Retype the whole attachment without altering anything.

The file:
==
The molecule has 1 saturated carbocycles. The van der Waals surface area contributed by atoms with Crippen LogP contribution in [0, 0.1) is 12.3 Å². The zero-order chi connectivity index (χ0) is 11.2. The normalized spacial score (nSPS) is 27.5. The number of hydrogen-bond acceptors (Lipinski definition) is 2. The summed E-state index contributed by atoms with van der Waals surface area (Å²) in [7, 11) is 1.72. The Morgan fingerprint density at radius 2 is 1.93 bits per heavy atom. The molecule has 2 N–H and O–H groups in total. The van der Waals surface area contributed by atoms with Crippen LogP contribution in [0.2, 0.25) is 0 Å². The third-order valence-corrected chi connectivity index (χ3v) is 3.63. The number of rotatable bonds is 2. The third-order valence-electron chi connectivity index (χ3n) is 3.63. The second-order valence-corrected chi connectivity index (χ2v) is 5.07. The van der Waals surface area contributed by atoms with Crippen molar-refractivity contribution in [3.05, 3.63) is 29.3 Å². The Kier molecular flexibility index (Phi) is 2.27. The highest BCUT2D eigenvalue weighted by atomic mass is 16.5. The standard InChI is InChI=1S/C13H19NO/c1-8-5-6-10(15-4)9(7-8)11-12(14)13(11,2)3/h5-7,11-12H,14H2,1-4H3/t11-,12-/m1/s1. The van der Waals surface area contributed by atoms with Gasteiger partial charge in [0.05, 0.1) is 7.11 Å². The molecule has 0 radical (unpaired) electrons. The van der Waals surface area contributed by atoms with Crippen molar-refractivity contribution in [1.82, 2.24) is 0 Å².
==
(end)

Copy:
The molecule has 1 saturated carbocycles. The van der Waals surface area contributed by atoms with Crippen LogP contribution in [0, 0.1) is 12.3 Å². The zero-order chi connectivity index (χ0) is 11.2. The normalized spacial score (nSPS) is 27.5. The number of hydrogen-bond acceptors (Lipinski definition) is 2. The summed E-state index contributed by atoms with van der Waals surface area (Å²) in [7, 11) is 1.72. The Morgan fingerprint density at radius 2 is 1.93 bits per heavy atom. The molecule has 2 N–H and O–H groups in total. The van der Waals surface area contributed by atoms with Crippen LogP contribution in [0.2, 0.25) is 0 Å². The third-order valence-corrected chi connectivity index (χ3v) is 3.63. The number of rotatable bonds is 2. The third-order valence-electron chi connectivity index (χ3n) is 3.63. The second-order valence-corrected chi connectivity index (χ2v) is 5.07. The van der Waals surface area contributed by atoms with Crippen molar-refractivity contribution in [3.05, 3.63) is 29.3 Å². The Kier molecular flexibility index (Phi) is 2.27. The highest BCUT2D eigenvalue weighted by atomic mass is 16.5. The standard InChI is InChI=1S/C13H19NO/c1-8-5-6-10(15-4)9(7-8)11-12(14)13(11,2)3/h5-7,11-12H,14H2,1-4H3/t11-,12-/m1/s1. The van der Waals surface area contributed by atoms with Gasteiger partial charge in [0.05, 0.1) is 7.11 Å². The molecule has 0 radical (unpaired) electrons. The van der Waals surface area contributed by atoms with Crippen molar-refractivity contribution in [1.82, 2.24) is 0 Å².